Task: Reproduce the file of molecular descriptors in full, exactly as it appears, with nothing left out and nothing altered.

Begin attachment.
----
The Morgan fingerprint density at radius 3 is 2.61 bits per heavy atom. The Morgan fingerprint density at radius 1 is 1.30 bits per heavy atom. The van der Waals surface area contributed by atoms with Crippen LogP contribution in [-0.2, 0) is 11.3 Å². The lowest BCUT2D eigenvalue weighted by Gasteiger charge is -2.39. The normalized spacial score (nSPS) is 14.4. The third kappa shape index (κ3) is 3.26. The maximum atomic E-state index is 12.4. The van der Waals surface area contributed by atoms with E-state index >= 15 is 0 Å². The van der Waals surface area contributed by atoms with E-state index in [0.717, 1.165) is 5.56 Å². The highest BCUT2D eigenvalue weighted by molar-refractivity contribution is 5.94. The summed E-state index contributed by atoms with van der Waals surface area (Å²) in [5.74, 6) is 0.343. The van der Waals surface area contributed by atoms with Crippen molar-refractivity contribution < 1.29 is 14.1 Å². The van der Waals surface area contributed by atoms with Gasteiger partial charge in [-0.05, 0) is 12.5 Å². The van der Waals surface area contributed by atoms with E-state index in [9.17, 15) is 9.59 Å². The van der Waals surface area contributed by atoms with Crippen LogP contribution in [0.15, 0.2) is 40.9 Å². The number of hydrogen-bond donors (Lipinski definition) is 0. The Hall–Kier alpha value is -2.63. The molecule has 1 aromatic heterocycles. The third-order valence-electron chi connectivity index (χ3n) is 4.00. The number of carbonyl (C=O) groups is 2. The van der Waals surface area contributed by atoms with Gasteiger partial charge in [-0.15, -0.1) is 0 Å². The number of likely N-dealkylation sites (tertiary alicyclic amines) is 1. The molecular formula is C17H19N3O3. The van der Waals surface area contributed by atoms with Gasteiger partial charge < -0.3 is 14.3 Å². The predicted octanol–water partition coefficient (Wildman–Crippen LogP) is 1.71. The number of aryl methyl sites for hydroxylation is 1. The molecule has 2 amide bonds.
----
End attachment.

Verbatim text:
The Morgan fingerprint density at radius 3 is 2.61 bits per heavy atom. The Morgan fingerprint density at radius 1 is 1.30 bits per heavy atom. The van der Waals surface area contributed by atoms with Crippen LogP contribution in [-0.2, 0) is 11.3 Å². The lowest BCUT2D eigenvalue weighted by Gasteiger charge is -2.39. The normalized spacial score (nSPS) is 14.4. The third kappa shape index (κ3) is 3.26. The maximum atomic E-state index is 12.4. The van der Waals surface area contributed by atoms with E-state index >= 15 is 0 Å². The van der Waals surface area contributed by atoms with E-state index in [0.717, 1.165) is 5.56 Å². The highest BCUT2D eigenvalue weighted by molar-refractivity contribution is 5.94. The summed E-state index contributed by atoms with van der Waals surface area (Å²) in [5.74, 6) is 0.343. The van der Waals surface area contributed by atoms with Crippen molar-refractivity contribution < 1.29 is 14.1 Å². The van der Waals surface area contributed by atoms with Gasteiger partial charge in [-0.05, 0) is 12.5 Å². The van der Waals surface area contributed by atoms with E-state index in [9.17, 15) is 9.59 Å². The van der Waals surface area contributed by atoms with Crippen LogP contribution in [0.15, 0.2) is 40.9 Å². The number of hydrogen-bond donors (Lipinski definition) is 0. The Hall–Kier alpha value is -2.63. The molecule has 1 aromatic heterocycles. The third-order valence-electron chi connectivity index (χ3n) is 4.00. The number of carbonyl (C=O) groups is 2. The van der Waals surface area contributed by atoms with Gasteiger partial charge in [-0.15, -0.1) is 0 Å². The number of likely N-dealkylation sites (tertiary alicyclic amines) is 1. The molecular formula is C17H19N3O3. The van der Waals surface area contributed by atoms with Gasteiger partial charge < -0.3 is 14.3 Å². The predicted octanol–water partition coefficient (Wildman–Crippen LogP) is 1.71. The number of aryl methyl sites for hydroxylation is 1. The molecule has 2 amide bonds.